It was a bold gambit on her part--and quite true that Abinoam’s son knew no peer in Naphtali--but Baraq’s face grew red and determined, a sign he meant to put her arts and claims to the ultimate test.
“Daughter of Gephen, loose my foot for no Hebrew city is safe anymore! We sit on the approaches to the west, and the children of Hazir will soon run their chariot wheels down our backs, just as they have in the lands of the north, south and east. They will come and tear these walls to pieces in a day’s span! They need do nothing but set a fox upon the wall. He will run and the wall will fall down and kill us all. You know they were never built right from the foundation stones. The foundation stones were not set beneath the wall. A cony could topple it by digging a den. Even the gate cannot keep a he-goat out if he butts against it to reach his mate. No, I must go! There is no good in staying here, apart from our brethren, Zebulun and Issachar, Manasseh and Ephraim, Benjamin and Judah--”
“Ai ai ai ai!” the good wife began to wail, drawing attention and possible support and intervention from neighbors and passers-by. “My good man, the shield and buckler of this city, is running to catch the whirling wing of Lapidoth’s bee. He should cast her safe beneath a flynet, rather than let her lead off our menfolks like she does! No woman can be a proper Sopetet! Who does she think she is! She ought to stay close by her tent and milk her goat, and strain the milk for fine curds to please the good man rather than take sticks and run the ox and the bull out to pasture with the young men. No, your duty is to remain here, my husband, and defend us and your home, is it not? No one in Israel will fight with you anyway! They are all fit for only leading the goat and the sheep to the sprig of grass, not fighting the giants of Jabin! We are undone if you forsake us! Undone! Ai ai ai!”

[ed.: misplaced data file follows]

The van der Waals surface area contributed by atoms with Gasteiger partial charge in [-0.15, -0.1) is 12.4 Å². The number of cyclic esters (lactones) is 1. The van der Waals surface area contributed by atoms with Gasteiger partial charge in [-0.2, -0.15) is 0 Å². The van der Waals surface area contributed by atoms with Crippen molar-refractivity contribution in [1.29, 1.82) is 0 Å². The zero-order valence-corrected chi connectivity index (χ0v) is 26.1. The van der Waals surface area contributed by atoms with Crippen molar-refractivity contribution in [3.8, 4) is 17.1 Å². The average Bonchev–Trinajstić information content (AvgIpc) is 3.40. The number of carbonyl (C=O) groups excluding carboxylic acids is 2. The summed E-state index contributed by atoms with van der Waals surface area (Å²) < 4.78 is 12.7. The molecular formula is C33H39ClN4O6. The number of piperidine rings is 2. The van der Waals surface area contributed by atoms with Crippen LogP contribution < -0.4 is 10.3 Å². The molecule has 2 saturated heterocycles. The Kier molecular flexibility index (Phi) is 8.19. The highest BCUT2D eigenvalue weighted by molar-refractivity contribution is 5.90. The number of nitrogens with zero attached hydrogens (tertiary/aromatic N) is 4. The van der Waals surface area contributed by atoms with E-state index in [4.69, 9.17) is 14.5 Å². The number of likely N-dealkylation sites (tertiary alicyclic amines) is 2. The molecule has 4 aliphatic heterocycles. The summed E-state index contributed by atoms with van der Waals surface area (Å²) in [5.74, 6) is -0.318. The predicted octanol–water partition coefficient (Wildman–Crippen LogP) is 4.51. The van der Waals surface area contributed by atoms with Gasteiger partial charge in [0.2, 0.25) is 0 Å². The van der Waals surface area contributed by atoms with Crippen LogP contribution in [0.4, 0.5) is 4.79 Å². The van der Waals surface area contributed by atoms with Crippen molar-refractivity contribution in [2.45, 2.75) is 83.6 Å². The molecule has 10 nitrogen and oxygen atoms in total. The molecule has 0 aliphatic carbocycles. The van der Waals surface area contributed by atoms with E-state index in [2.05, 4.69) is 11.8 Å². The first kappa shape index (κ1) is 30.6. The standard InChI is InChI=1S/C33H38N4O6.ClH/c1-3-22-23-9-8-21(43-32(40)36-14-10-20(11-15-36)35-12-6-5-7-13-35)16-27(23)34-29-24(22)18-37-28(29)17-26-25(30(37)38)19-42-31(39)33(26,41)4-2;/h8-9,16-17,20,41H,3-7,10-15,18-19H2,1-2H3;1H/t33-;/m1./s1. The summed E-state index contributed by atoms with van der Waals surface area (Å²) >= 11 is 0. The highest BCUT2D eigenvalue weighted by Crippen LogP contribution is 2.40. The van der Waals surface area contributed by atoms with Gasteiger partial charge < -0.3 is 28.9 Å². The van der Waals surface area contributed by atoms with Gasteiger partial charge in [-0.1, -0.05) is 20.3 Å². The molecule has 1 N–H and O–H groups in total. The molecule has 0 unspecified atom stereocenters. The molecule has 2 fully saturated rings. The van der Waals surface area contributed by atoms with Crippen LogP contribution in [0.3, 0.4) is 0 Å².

Her performance was quite affecting for the time--and a point about the fitness of Israel in the contest with Jabin had scored in the quick and drawn some blood.
“Baraq, good fellow! Listen to the mother of your sons! You really aren’t thinking of--” someone with good intentions accosted him, tugging his arm when there was not even a slight chance of holding such a man back now.
Baraq’s eyes flashed. He may have his doubts, but an unwelcome crowd of busybodies had collected around them and that he did not like.
Seeing the ominous gleam of possible lightnings to come, they shrank back.